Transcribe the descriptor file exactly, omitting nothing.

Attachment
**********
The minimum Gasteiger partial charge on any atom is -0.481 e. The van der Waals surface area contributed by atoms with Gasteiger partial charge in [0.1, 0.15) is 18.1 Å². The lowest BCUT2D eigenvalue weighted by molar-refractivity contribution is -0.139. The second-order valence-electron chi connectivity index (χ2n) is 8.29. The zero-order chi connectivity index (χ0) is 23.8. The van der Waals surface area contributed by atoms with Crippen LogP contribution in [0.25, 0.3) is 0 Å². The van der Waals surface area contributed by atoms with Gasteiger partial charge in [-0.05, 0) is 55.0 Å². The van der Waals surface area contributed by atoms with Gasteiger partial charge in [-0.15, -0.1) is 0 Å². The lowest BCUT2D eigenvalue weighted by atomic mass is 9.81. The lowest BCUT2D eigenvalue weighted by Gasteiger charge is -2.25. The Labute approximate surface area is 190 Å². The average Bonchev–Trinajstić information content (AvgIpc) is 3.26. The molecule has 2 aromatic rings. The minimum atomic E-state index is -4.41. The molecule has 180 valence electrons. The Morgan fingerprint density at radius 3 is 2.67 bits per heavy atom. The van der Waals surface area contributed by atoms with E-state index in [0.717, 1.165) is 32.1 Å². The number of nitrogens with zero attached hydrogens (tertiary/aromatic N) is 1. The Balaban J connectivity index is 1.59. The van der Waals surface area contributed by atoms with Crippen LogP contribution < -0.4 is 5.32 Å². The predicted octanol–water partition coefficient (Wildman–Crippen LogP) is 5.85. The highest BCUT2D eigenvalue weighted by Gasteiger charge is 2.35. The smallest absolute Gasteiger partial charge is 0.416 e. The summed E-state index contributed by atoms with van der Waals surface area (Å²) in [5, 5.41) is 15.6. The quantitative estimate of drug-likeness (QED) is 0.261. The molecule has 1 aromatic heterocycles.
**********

The minimum Gasteiger partial charge on any atom is -0.481 e. The van der Waals surface area contributed by atoms with Gasteiger partial charge in [0.1, 0.15) is 18.1 Å². The lowest BCUT2D eigenvalue weighted by molar-refractivity contribution is -0.139. The second-order valence-electron chi connectivity index (χ2n) is 8.29. The zero-order chi connectivity index (χ0) is 23.8. The van der Waals surface area contributed by atoms with Crippen LogP contribution in [0.25, 0.3) is 0 Å². The van der Waals surface area contributed by atoms with Gasteiger partial charge in [-0.05, 0) is 55.0 Å². The van der Waals surface area contributed by atoms with Gasteiger partial charge in [-0.15, -0.1) is 0 Å². The lowest BCUT2D eigenvalue weighted by atomic mass is 9.81. The lowest BCUT2D eigenvalue weighted by Gasteiger charge is -2.25. The Labute approximate surface area is 190 Å². The average Bonchev–Trinajstić information content (AvgIpc) is 3.26. The molecule has 2 aromatic rings. The minimum atomic E-state index is -4.41. The molecule has 180 valence electrons. The Morgan fingerprint density at radius 3 is 2.67 bits per heavy atom. The van der Waals surface area contributed by atoms with E-state index in [0.717, 1.165) is 32.1 Å². The number of nitrogens with zero attached hydrogens (tertiary/aromatic N) is 1. The Balaban J connectivity index is 1.59. The van der Waals surface area contributed by atoms with Crippen LogP contribution < -0.4 is 5.32 Å². The predicted octanol–water partition coefficient (Wildman–Crippen LogP) is 5.85. The highest BCUT2D eigenvalue weighted by Gasteiger charge is 2.35. The smallest absolute Gasteiger partial charge is 0.416 e. The summed E-state index contributed by atoms with van der Waals surface area (Å²) in [5, 5.41) is 15.6. The quantitative estimate of drug-likeness (QED) is 0.261. The molecule has 1 aromatic heterocycles.